ControlSource: CustomerID
          Command button:
             ControlName: Button0
             Caption: ParamQD
             OnClick: =ParamQD()
                            


    NOTE: The OnClick property is called the OnPush property in Microsoft Access version 1.x.

  3. Create a module and add the following code.

    NOTE: In the following sample code, an underscore (_) at the end of a line is used as a line-continuation character. Remove the underscore from the end of the line when re-creating this code in Access Basic.

          '****************************************************************
          ' Declarations Section
          '****************************************************************
          Option Compare Database
          Option Explicit
    
          '****************************************************************
          ' Function ParamQD()
          '
          ' Purpose: To demonstrate how to set the value of a parameter that
          '          references a form.
          '****************************************************************
    
          Function ParamQD()
             Dim MyDB As Database
             Dim MyQDef As QueryDef
             Dim MyDyna As Recordset    '(in Microsoft Access 7.0 and 97 only)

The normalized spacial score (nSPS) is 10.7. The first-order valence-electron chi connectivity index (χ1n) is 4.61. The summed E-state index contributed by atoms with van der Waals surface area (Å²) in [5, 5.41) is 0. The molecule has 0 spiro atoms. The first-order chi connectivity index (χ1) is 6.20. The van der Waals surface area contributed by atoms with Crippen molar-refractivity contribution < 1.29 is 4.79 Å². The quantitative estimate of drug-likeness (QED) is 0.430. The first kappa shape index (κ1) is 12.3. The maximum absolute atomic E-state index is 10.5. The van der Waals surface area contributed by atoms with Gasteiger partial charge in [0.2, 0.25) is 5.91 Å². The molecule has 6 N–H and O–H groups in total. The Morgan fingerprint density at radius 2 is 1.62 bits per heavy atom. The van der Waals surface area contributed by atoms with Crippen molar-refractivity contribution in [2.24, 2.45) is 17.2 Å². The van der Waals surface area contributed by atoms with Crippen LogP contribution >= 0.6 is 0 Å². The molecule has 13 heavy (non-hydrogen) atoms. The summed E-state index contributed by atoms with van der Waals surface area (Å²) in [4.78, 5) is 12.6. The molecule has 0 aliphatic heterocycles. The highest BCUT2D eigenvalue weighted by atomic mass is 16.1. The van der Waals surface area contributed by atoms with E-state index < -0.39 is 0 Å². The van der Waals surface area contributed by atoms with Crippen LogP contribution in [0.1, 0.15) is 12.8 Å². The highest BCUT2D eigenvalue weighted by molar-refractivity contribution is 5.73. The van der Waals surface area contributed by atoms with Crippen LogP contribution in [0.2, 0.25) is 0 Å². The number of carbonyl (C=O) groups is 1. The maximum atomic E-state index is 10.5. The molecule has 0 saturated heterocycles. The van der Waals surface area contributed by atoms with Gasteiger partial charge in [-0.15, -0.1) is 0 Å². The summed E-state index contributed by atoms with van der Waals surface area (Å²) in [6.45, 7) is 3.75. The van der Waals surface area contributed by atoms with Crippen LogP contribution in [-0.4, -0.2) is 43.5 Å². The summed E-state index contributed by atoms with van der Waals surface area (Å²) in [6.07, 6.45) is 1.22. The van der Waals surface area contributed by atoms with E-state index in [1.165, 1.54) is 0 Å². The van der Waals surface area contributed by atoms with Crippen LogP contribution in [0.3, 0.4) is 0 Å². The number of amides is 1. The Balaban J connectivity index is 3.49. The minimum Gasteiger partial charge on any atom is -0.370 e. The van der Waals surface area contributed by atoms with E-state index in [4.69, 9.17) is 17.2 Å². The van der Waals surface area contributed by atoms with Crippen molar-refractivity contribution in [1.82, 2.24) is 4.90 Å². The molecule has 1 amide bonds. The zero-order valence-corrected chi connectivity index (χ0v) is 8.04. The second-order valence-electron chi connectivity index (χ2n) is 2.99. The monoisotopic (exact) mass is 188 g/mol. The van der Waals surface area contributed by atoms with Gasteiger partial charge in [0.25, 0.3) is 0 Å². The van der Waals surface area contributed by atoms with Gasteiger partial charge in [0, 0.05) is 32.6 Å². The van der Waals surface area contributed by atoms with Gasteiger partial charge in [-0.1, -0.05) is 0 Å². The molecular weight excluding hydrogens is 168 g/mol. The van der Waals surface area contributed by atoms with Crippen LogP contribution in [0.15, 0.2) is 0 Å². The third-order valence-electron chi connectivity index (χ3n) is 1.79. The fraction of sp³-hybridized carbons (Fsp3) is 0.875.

'Dim MyDyna As Dynaset     '(in Microsoft Access 1.x and 2.0 only)
    
             Set MyDB = CurrentDB()
    
             Set MyQDef = MyDB.QueryDefs("Customer Orders Parameter Query")
             '(above line in Microsoft Access 7.0 and 97 only)
    
             'Set MyQDef = MyDB.OpenQueryDef("Customer Orders Parameter_
             ' Query")
             '(above line in Microsoft Access 1.x and 2.0 only)
    
             ' Set the value of the parameter.
             MyQDef![Forms!Search Form!Customer To Find] = Forms![Search _
                Form]![Customer To Find]
    
             ' Create the recordset (or dynaset).
             Set MyDyna = MyQDef.OpenRecordset()  '(in Microsoft Access 7.0 and
                                                  ' 97 only)
    
             ' Set MyDyna = MyQDef.CreateDynaset()'(in Microsoft Access 1.x
                                                  ' and 2.0 only)
             MyDyna.MoveLast
             MsgBox MyDyna.RecordCount
             MyDyna.Close
             MyQDef.Close
          End Function
                            

When you enter a CustomerID on the Orders form and choose the ParamQD button, the ParamQD() function runs and a message box is displayed indicating how many orders that customer has.

REFERENCES

For more information about setting the values of a parameter, search the Help Index for "parameter queries, creating" and then view the available topics.



Additional query words: too few parameters expected 1 2 3 4 5 6 7 8 9 0

Keywords: kberrmsg kbprb kbprogramming KB105522